Written by Sean McPheat |
5 April, 2012
“Well, everything looks good. But I just have to ask my wife about this…”
“Yes, it is a great offer, but I always discuss things like this with my husband first…”
Is It an Objection, a Stall or a Condition?
We are all familiar with the spouse objection, and before I give you a great way to answer this stall, let me first make one thing clear: You first must make sure that you are dealing with an objection or a stall and not a CONDITION.
What I mean is that if your sales process is such that to have a qualified prospect, you need both the husband AND wife together, then you are not dealing with an objection or a stall. If you are doing a “one-legged” presentation, that is a condition. In such a case, you need to strengthen your qualifying and appointment setting. Closing is not the issue.
However, in situations where a couple is not the DM (decision maker), then you have, in most cases a stall, sometimes an objection.
The Real DM
You have the business owner and you know that the spouse has absolutely nothing to do with the business. Yet the shop owner tells you that he has to speak to his wife. Or the doctor or accountant tells you that she has to “run it by” her husband first. In these cases, try the answer below.
This answer, however, is not for the faint of heart. It takes a strong sales person. As always, the words are nothing more than an example of the concept and not meant as a script. Also, it will work for either spouse, as well as for other unconnected people that the prospect wants to use as the basis for a stall.
Shame On You!
As soon as you get that stall, your reaction needs to revert to one pure shock and utter disappointment. You cannot believe what you are hearing. Then, very sincerely and almost defeated, come back with something like this…
“Ah…wow. Um, I really just don’t know what to say, Steve. I mean, I ah…I really don’t know what to even think about that.”
“What? It’s no big deal. I always talk about things like this with my wife.”
“Steve, let me get this straight…you run this business every day, and make all the decisions every day, is that right?”
“And, you have your finger on the pulse of this business. I mean you know what is going on every minute; you manage the daily operations, correct?”
“Yes. But like I said, I like to talk to her about things like this.”
“Steve, you know this business inside and out, and more intimately than anyone on earth can know this business, including your wife. Then, on top of that, you have me, right here in front of you, giving you ALL of the information you need to make a informed, intelligent business decision…AND I’m right here, now, to answer questions.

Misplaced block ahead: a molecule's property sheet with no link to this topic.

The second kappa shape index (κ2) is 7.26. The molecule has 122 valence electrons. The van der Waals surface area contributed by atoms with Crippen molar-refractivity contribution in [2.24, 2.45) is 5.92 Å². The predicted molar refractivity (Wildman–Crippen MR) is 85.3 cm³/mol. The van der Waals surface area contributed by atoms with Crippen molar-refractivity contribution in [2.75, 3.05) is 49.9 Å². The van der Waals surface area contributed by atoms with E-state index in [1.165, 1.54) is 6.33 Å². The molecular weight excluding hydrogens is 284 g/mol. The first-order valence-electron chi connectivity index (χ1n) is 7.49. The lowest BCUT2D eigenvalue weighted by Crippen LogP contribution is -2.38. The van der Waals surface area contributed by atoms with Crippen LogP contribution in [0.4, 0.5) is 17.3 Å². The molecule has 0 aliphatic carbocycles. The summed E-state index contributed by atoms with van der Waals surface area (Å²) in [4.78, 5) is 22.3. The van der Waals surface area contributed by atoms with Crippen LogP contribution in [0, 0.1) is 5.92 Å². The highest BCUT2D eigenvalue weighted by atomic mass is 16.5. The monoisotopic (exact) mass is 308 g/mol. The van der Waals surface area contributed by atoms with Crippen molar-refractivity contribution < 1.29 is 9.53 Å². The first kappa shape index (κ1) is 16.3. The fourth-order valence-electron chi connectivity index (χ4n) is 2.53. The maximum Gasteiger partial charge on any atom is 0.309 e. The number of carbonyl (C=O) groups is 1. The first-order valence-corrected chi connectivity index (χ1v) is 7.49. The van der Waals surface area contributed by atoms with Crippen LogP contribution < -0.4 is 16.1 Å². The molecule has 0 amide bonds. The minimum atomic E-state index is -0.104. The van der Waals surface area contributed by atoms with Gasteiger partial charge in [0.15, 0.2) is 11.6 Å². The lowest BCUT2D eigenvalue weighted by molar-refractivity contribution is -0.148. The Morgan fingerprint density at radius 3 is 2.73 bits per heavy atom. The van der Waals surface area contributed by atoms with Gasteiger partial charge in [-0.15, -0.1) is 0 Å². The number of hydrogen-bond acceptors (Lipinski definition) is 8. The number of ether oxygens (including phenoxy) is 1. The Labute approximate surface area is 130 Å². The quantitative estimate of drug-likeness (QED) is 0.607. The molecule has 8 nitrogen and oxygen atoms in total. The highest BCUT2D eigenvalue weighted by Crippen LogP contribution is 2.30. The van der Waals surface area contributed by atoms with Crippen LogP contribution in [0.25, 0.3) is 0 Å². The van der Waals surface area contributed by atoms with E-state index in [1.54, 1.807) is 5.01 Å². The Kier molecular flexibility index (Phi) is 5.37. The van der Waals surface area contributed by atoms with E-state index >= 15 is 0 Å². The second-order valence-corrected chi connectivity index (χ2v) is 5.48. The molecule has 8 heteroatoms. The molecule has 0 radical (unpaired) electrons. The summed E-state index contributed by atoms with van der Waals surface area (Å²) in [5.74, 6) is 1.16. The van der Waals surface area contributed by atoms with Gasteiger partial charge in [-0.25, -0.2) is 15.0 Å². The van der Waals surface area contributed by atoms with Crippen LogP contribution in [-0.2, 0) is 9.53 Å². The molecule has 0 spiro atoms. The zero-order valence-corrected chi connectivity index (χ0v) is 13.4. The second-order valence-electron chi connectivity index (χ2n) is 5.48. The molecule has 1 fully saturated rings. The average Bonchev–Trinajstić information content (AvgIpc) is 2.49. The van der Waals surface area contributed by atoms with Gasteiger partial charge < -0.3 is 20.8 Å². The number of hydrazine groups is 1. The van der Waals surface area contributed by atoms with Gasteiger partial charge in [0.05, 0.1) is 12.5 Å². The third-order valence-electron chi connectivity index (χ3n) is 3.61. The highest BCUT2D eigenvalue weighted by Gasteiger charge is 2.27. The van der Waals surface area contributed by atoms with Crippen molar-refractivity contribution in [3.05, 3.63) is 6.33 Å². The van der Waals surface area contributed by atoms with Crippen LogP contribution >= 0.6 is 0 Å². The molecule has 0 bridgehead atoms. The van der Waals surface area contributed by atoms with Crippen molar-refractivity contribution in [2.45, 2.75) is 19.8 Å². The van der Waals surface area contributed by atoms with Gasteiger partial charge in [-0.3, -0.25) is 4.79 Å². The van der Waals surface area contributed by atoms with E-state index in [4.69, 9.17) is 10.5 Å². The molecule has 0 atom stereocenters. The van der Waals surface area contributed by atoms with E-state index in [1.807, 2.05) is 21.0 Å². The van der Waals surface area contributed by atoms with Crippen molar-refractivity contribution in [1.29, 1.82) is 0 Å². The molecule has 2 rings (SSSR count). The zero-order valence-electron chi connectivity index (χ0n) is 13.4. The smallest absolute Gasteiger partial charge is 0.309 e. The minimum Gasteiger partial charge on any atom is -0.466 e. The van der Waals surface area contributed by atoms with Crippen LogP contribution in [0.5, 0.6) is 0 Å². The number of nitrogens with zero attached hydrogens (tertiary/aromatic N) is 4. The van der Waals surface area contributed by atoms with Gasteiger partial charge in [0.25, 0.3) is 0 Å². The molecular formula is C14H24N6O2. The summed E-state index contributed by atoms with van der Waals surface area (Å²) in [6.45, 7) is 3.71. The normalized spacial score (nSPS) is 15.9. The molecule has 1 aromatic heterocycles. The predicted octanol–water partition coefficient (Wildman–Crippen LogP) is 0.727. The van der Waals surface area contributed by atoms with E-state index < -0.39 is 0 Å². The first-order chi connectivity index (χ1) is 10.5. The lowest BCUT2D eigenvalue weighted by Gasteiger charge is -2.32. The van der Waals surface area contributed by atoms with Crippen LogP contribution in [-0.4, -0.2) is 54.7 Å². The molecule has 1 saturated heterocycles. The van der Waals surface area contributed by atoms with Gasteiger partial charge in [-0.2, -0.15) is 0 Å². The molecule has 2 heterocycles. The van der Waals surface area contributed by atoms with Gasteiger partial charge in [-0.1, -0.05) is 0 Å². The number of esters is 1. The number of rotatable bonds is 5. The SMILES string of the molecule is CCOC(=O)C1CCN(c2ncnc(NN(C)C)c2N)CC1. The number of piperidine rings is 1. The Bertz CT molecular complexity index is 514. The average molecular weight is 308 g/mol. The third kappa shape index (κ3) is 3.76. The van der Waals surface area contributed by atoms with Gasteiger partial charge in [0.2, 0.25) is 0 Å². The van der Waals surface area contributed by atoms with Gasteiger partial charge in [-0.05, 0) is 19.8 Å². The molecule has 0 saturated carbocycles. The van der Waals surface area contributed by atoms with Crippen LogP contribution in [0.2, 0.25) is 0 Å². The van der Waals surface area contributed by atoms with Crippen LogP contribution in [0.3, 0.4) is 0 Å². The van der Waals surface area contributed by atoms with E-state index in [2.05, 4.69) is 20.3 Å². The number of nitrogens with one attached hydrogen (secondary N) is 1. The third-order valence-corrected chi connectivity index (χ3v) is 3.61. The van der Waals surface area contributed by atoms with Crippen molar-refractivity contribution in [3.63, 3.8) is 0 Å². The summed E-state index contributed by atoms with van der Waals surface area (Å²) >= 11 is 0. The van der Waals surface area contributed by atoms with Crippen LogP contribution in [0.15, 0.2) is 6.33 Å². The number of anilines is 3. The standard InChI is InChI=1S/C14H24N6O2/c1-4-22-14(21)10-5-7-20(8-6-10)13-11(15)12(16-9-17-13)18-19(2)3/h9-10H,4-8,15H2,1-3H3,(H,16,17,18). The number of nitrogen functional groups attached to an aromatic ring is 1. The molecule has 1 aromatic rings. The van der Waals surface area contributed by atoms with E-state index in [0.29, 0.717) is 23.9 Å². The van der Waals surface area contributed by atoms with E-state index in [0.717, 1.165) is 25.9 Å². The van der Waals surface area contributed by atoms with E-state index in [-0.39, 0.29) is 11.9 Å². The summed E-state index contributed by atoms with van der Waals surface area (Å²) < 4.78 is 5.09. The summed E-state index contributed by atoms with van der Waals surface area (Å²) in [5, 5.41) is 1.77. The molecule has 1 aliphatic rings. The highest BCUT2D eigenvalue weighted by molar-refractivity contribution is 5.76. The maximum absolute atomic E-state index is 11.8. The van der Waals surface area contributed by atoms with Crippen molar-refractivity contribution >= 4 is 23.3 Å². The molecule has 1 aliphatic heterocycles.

Now, with all of that, YOU are apparently STILL not able to make a business decision.
So, you are telling me, you are going to go to your wife; who knows one-tenth of what you know and understand of the needs of YOUR business…then you are going to give her just a small fraction of the information.
Steve, I have spent three years learning how to deliver the information I just gave to you in the last 45 minutes. There is simply no way possible for you to give her the same information and you will not have all of the material I have either.
But, you are going to ask your wife; Sarah, right? Who has but a fraction of the knowledge and understanding of your business, and you are going to give her but maybe 10% of the information needed to make an educated decision…
And you are going to PUT 100% of the RESPONSIBILITY to make YOUR business decision on HER shoulders?! Steve, I just cannot believe you would put that type of PRESSURE on your wife.
I’m shocked and a little disappointed. I’m sorry.”
While that example may be a bit exaggerated, that is exactly what the prospect is saying. When you make it clear to the buyer what they are actually telling you, usually you will get the truth.
“Well, no. I mean. I make the decisions. I just wanted to talk to her. Actually, the main thing I want to talk to her about is the monthly payment. I’m just a little concerned about that…”
If it is a one-legger, you done. If not, this close may salvage a few sales you may have thought were lost.